Next came Roxanne Pallet. In August 2018, whilst participating in the twenty-second series of Celebrity Big Brother, Pallett falsely accused fellow housemate Ryan Thomas of punching her and opened up a whole domestic abuse furore.

Another Big Brother example? Giving conspiracy nut Andrew Tate his very first platform on British telly. The alleged human trafficker and sex offender has since used his fame to cultivate an almost cult-like following and is arguably the most controversial person on the planet today.

Is this entertainment?

It is here where my ideal version of reality TV differs from the masses. I have found myself liking reality TV when it is ordinary people showing off remarkable talent, providing us with genuine entertainment, and giving us moments that we will never forget.

I do not like to see - typically working-class - people being lumped together and poked, prodded and pushed to the edge by unseen producers to just generate reactions for our benefit.

Case in point, Love Island. There have been four suicides linked to ITV's hit show.

Sophie Gradon, who appeared as a contestant in the show in 2016, was found hanged at her home in 2018 at the age of 32. Her boyfriend Aaron Armstrong, who had found her body, went on to hang himself three weeks later. He was 25.

Mike Thalassitis, who appeared in the 2017 series, was 26 when he was found hanged in a park in 2019.

Caroline Flack, the 40-year-old former host of Love Island died by suicide at her northeast London apartment in 2020.

All contestants on Love Island are promised the celebrity dream and brand deals, but in doing so have to leave dignity at the door and open themselves up to the barbaric onslaught of social media and public opinion.

ITV has since added duty of care procedures following these tragic deaths and will do the same for the upcoming Big Brother reboot. The show's contestants will also receive respect and inclusion training to set out the “expectation for appropriate behaviour and language”.

So is reality TV changing? Well, maybe it is or maybe it's just to cover their backs, as these unseen producers have a lot to answer for and it is not just Love Island and Big Brother.

The X-Factor was notorious for parading the "best" of the "weird" contestants around during the later live shows. I remember Jamie Afro for good reasons, but these poor people are remembered for the worst.

In what can be considered to be a modernised human freakshow, the audience was expected to laugh, point and snigger at these vulnerable contestants who were likely told they were brilliant just to get them in front of a crowd.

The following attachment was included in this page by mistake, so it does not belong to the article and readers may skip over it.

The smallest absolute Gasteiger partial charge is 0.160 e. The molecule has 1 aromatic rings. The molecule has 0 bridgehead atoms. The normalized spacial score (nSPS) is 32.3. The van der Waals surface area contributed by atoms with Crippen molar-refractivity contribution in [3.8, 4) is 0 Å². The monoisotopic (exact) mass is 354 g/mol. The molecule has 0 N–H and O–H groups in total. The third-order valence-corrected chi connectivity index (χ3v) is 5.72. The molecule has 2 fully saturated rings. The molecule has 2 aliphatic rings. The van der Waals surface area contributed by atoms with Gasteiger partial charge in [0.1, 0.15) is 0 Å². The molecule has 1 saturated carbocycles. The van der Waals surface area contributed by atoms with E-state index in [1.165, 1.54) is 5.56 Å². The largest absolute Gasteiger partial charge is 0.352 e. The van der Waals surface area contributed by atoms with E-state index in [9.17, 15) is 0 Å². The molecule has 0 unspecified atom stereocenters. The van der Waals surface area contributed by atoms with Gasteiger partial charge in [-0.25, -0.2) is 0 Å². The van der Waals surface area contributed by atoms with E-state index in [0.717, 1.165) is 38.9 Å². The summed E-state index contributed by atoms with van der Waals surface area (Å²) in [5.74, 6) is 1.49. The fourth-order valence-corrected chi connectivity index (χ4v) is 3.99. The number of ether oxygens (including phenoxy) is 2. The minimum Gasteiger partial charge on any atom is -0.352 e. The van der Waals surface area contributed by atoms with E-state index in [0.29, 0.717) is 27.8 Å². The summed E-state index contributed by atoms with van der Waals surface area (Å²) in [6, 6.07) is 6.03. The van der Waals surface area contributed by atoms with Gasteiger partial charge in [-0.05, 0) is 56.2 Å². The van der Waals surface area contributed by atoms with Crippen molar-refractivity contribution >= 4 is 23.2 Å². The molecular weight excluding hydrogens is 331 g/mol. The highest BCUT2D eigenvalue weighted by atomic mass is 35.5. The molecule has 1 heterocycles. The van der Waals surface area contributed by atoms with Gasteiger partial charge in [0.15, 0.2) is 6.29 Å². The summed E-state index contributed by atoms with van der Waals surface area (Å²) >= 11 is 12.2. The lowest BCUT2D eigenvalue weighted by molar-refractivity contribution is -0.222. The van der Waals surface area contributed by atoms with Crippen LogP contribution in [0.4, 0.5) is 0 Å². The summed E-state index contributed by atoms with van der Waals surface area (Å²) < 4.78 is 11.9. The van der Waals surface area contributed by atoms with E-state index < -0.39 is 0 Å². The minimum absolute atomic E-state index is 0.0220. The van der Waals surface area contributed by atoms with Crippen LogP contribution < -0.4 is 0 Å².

Remember Ariel Burdett who auditioned for the X Factor UK's 2008 series? Before performing, she took off her label after telling the judges that she was "a human being, not a number" and sang an original song for the panel after explaining that she was a "holistic vocal coach".

In November 2019, Ariel was found dead with a knife wound in her neck in West Yorkshire, aged 38. She had taken her own life. Friends and family paid tribute to the singer on social media, with one of her friends saying: "I think she regretted appearing on X Factor because she was actually a decent musician and it sort of tainted her."

The Jeremy Kyle show. Need I say more?  A show literally built around insulting and laughing at the poorest in society just for our benefit.

Kyle himself “may have caused or contributed to” the death of a guest suspected of killing himself after failing a lie detector test on the show, a pre-inquest review heard.

Steve Dymond, 63, died at his home in Portsmouth, Hampshire, seven days after taking part in The Jeremy Kyle Show in an attempt to prove he had not cheated on his fiancee. The show was cancelled on the back of this.

It's sickening if you think about it and as previously mentioned, it always seems to be working-class people, history tells us this.

Remember 1974's "The Family"? Well, that was also inevitably parodied with an elitist sneer. The show was later the basis for a Monty Python's Flying Circus featured sketch called "The Most Awful Family in Britain 1974".  

Is it time for reality TV to end? Well in my eyes certain elements of it do, yes. It has proven itself to be a major success without all the punching-down, the manipulation of contestants and all the mockery, so why can't it just stick to that?

Anyway, Big Brother returns soon, tune in and make your own mind up.